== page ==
Last week,

Chan Kin-man,

a co-founder of Occupy Central, said some of the group’s support was waning and that its goal of securing a representative voting system in the city was “close to failure.”

The comments signaled Beijing’s decision had been a reality check for a movement that has tried to rally a city focused on stability and the bottom line for its businesses.

They followed a heady few months, with marches that on two occasions drew crowds in the hundreds of thousands. But in mid-August, a pro-Beijing countermovement filled the streets with its own march to denounce Occupy Central’s campaign.

However, Mr. Chan said on Monday that support for Occupy Central has grown among some groups, such as those who used to favor a more moderate approach.

“Many people, including professors who were previously against Occupy Central, are now in support of the movement, whether through direct participation or donations,” said Mr. Chan.

Write to Jenny W. Hsu at jenny.hsu@wsj.com and Chester Yung at chester.yung@wsj.com

Republican govs group seeks to link Mary Burke, Occupy Wall Street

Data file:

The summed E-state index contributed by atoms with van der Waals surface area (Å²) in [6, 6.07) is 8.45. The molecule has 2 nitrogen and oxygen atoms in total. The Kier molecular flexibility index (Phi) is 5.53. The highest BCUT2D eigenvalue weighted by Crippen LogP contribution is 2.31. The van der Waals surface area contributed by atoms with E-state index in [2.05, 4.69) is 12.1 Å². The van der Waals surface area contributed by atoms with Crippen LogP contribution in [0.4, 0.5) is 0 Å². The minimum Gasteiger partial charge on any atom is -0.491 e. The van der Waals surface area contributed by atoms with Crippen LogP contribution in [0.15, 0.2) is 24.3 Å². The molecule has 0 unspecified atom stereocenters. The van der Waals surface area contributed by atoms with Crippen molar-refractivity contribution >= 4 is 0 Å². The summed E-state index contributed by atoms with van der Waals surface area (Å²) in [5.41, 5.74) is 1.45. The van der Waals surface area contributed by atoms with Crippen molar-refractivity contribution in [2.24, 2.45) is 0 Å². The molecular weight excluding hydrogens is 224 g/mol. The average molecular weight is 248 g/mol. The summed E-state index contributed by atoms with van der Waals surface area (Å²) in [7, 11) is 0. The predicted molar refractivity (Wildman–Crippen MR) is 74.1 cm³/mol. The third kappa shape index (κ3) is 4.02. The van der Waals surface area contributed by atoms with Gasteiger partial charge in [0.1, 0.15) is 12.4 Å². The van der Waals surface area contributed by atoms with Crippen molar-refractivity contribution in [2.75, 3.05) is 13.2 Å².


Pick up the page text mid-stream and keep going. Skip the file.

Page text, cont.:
Madison — A new attack ad seeks to link Democratic gubernatorial candidate Mary Burke with the liberal Occupy Wall Street protesters.

The ad by the Republican Governors Association doesn’t reference any statements of Burke about the Occupy movement, only votes she took on the Madison School Board to raise property taxes.

“Liberal Mary Burke said she supports the values of Occupy Wall Street protesters, like higher taxes,” a woman says in the ad. “Maybe that’s why Mary Burke voted to raise property taxes on Madison families.

Burke’s campaign didn’t immediately respond to a request for comment. 

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Big Labor Spending Big Bucks On Coordinated Fast Food Protests

By Eric Boehm, Watchdog.org

MINNEAPOLIS – They’re back, and they’re expensive.

Protests outside fast food restaurants flared up in cities around the country Thursday, organized by groups with plenty of ties to prominent labor unions. The front groups organizing the protests — with names like Citizens Action of New York and Fast Food Workers United — use a mix of Occupy Wall Street populism and Big Labor tactics to draw attention to their cause.